If your dog has an upset stomach, diarrhea or constipation, adding Apple cider vinegar to their water can help regulate their digestive system. In smaller doses, Apple cider vinegar can help with upset stomach and diarrhea. In larger doses, Apple cider vinegar has a laxative effect in most app.
– Urinary Tract Infections
While apple cider vinegar is not a treatment for an already existing urinary tract infection, it can help to create an internal environment that is less friendly to these kinds of infections.
If your dog has the early signs of arthritis, adding apple cider vinegar to their water every day may be helpful. Apple cider vinegar has a fairly high concentration of calcium, which is what the body uses to grow and repair bones. You may not see an effect quickly, but dog owners everywhere have found it helpful for their dogs.
How much Apple Cider Vinegar Should You Give Your Dog?
It also depends on what you are treating them for. Here are some basic guides to help you get the right amount for your furry friend.
For Paws, Skin & Fur:
Mix 1 tablespoon of Apple Cider Vinegar with 1 pint of water and rinse with this solution immediately after a bath. You can soak their paws in this for up to five minutes each. Make sure you get the solution rubbed into their skin well, otherwise it will not have the desired effects.
If you wish to create a spray, mix 1 tablespoon per quart of water and only use it once a day. Keep an eye on their reaction to having the apple cider vinegar on their skin. If they act like it burns, rinse it out immediately.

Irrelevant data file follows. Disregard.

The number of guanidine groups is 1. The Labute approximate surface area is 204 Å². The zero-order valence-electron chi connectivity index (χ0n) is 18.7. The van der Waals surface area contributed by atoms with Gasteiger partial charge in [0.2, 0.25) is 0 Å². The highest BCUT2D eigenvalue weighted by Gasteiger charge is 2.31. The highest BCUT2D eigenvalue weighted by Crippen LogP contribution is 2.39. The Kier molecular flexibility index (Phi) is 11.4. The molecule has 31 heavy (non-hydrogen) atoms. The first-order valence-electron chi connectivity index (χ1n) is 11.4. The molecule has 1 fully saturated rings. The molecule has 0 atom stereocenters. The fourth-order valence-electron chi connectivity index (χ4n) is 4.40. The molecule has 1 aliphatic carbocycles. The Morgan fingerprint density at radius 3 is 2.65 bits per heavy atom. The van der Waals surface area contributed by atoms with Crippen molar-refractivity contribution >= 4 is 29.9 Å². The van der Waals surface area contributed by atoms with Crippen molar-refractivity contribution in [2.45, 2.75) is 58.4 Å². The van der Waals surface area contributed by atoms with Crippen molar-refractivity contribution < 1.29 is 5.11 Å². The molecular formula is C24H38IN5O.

Make sure to keep it out of their eyes and open wounds. It will hurt and they will not like it.
For cleaning the inside of your dogs ears, you’ll want to make a small amount of apple cider vinegar solution. Mix 5 milliliters of apple cider vinegar with 5 milliliters of water, and soak a cotton swab in it. Use the swab to clean the interior of the ear once a day for a week. Make sure to keep your cleaning to the parts of the ear that are easily accessible so that you don’t tear anything in your dog’s delicate ears.
For Internal Use:
You need to make sure you’re using the right amount of apple cider vinegar for your dog. Here’s a basic guideline!
- For dogs up to 14 pounds, add 1 teaspoon to their bowl of food or water once a day.
- For dogs between 15 and 34 pounds, add 2 teaspoons to their bowl of food or water once a day.
- For dogs above 35 pounds, add 1 tablespoon to their bowl of food or water once a day.
If your dog doesn’t like the taste, try diluting it further and separate into two doses. You should also keep a bowl of plain water available at all times so that your dog doesn’t dehydrate itself because it doesn’t like the taste of apple cider vinegar.
What Should You Watch For In Your Dog?
Just because apple cider vinegar is a natural substance, that does not mean that every dog is going to be able to take it. Not all dogs are going to react well to the taste of Apple cider vinegar, and that’s okay.
If you see these problems occurring in your dog, you can try diluting the dosage of apple cider vinegar a little bit more than you are.
Again, you should consult with your doctor before giving your dog apple cider vinegar in case it could exacerbate already existing medical conditions like bladder stones or kidney disease, and cause harm to any skin issues.